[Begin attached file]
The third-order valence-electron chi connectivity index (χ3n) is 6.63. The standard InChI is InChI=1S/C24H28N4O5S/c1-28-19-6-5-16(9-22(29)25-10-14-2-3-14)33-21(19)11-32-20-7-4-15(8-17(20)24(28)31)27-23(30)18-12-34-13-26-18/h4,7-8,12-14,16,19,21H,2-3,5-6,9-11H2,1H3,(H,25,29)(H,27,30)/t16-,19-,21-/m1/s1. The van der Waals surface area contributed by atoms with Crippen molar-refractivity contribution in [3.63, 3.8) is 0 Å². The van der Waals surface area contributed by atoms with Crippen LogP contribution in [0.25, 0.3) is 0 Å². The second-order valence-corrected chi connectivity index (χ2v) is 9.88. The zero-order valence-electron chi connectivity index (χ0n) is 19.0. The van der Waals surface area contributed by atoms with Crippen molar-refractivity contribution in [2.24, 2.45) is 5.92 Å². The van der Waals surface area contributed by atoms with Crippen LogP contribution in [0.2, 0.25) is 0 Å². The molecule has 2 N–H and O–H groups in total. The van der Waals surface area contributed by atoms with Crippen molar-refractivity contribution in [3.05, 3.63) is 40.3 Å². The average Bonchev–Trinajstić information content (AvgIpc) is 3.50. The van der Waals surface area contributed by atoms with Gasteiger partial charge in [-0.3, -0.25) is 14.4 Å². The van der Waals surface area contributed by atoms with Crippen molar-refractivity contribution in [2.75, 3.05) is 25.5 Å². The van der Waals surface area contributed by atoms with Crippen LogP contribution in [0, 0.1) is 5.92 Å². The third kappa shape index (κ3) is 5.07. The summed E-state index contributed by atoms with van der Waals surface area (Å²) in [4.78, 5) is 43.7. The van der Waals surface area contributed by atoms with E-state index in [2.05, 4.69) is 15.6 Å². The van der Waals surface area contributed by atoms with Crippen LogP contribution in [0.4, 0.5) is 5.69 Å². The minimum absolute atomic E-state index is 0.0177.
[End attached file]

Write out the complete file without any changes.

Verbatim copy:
The third-order valence-electron chi connectivity index (χ3n) is 6.63. The standard InChI is InChI=1S/C24H28N4O5S/c1-28-19-6-5-16(9-22(29)25-10-14-2-3-14)33-21(19)11-32-20-7-4-15(8-17(20)24(28)31)27-23(30)18-12-34-13-26-18/h4,7-8,12-14,16,19,21H,2-3,5-6,9-11H2,1H3,(H,25,29)(H,27,30)/t16-,19-,21-/m1/s1. The van der Waals surface area contributed by atoms with Crippen molar-refractivity contribution in [3.63, 3.8) is 0 Å². The van der Waals surface area contributed by atoms with Crippen LogP contribution in [0.25, 0.3) is 0 Å². The second-order valence-corrected chi connectivity index (χ2v) is 9.88. The zero-order valence-electron chi connectivity index (χ0n) is 19.0. The van der Waals surface area contributed by atoms with Crippen molar-refractivity contribution in [2.24, 2.45) is 5.92 Å². The van der Waals surface area contributed by atoms with Crippen LogP contribution in [0.2, 0.25) is 0 Å². The molecule has 2 N–H and O–H groups in total. The van der Waals surface area contributed by atoms with Crippen molar-refractivity contribution in [3.05, 3.63) is 40.3 Å². The average Bonchev–Trinajstić information content (AvgIpc) is 3.50. The van der Waals surface area contributed by atoms with Gasteiger partial charge in [-0.3, -0.25) is 14.4 Å². The van der Waals surface area contributed by atoms with Crippen molar-refractivity contribution in [2.75, 3.05) is 25.5 Å². The van der Waals surface area contributed by atoms with Crippen LogP contribution in [0, 0.1) is 5.92 Å². The third kappa shape index (κ3) is 5.07. The summed E-state index contributed by atoms with van der Waals surface area (Å²) in [4.78, 5) is 43.7. The van der Waals surface area contributed by atoms with E-state index in [2.05, 4.69) is 15.6 Å². The van der Waals surface area contributed by atoms with Crippen LogP contribution in [0.4, 0.5) is 5.69 Å². The minimum absolute atomic E-state index is 0.0177.